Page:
The first track written. I had half the track and no sense of where I was going with it. Someone I know was going to Bali for a Yoga retreat. Being me I had to Wikipedia Bali as all I knew was the whole drunk-Aussies-in-Kuta thing. Took about ten seconds to see the temples and that many are pretty spectacular. While the temples in the lakes seemed like the obvious choice, it was when I saw the Candi Bentar or Split Gates, that the photos spoke to me. There is something truly magical and transformative about these unique gates into the temple complex. The birds and wind remind us that this place is open-air. The monk chant reminds us that even though this place is open to the sky, there is a formality inside. While likely not accurate as these buildings are Hindu and not Buddhist but it turns out I know nothing about Hindu musical practice – that and I really liked the odd choir sound already laid down.
07. Slave of Power
The Temple of Ramesses II Egypt
Not the first time I have written about old Ozymandias at all, but the first in quite this way. While technically a temple, this building is partly a monument to one man and his sense of power. I attempt to merge several ideas and styles here as we walk under this amazing entrance and bask in the achievement (and hubris) of this place. The wind reminds us that this place takes us back across a lot of time. The bass figure represents the great stone legs striding across the world, conquering and commanding. The horns represent the regal nature of a king against the guitar and drums which are raw aggression. I have been working with this fusion of my earlier Metal attempts with my current style for a few albums now with “guitar” lines creeping in. I deliberately wanted to roll in some things borrowed from the Derek Riggs cover for Iron Maiden’s “Powerslave” album which is clearly influenced by the same place and ideas. Leaning (again) on Percy Shelley’s poem I take time as a great part of this story and the electronic interlude at about 8 mins reminds us that time passes and things change. But Ozy’s power slams right back in to remind us of his magnificence. Deliberately it is cut off and made into an echo, which is all he is now.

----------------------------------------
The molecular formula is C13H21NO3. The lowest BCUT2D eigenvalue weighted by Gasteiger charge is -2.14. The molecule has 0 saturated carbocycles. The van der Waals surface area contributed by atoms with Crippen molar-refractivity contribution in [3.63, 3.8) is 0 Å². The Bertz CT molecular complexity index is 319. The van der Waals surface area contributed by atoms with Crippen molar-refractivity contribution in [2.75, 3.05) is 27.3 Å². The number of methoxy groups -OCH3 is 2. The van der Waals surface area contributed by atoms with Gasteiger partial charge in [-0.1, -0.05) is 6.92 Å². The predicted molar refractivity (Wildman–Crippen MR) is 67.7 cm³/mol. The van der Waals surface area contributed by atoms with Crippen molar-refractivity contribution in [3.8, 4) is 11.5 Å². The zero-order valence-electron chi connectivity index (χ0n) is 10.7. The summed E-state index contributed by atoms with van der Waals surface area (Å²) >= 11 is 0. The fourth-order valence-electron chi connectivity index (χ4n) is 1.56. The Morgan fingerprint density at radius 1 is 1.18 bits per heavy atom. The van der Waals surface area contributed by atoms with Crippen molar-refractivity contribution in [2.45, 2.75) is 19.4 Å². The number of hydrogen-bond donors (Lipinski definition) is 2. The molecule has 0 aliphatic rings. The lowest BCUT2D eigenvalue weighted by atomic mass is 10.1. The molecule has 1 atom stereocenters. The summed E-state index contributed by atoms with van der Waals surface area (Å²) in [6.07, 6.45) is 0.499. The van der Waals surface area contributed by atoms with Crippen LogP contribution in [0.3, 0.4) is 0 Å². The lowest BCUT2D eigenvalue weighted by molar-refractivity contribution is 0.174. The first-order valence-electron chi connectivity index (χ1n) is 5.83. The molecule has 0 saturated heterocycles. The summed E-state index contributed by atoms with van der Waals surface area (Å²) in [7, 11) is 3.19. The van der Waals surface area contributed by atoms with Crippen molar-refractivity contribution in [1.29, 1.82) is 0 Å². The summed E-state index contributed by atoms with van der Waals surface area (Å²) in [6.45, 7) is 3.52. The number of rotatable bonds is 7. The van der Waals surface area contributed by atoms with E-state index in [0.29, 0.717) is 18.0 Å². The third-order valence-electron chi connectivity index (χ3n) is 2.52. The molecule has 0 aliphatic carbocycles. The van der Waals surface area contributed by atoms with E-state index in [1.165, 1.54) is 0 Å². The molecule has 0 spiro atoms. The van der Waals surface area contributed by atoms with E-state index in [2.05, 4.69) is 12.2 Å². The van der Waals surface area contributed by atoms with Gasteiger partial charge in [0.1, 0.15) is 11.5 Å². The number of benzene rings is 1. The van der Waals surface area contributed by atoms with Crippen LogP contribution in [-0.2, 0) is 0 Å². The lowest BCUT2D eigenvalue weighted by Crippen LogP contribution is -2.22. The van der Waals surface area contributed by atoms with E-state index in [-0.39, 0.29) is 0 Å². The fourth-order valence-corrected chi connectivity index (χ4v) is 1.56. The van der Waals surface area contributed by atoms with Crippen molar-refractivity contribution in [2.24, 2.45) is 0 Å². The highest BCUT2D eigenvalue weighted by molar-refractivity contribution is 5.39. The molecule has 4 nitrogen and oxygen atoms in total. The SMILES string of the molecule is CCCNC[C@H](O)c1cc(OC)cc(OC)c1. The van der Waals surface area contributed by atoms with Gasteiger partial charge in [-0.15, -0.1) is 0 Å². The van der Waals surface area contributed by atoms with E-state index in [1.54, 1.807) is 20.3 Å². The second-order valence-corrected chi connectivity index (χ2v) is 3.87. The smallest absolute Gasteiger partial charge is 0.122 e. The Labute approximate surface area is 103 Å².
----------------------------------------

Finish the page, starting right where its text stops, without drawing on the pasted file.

08. The Melting Face
Temple Beth Shmuel USA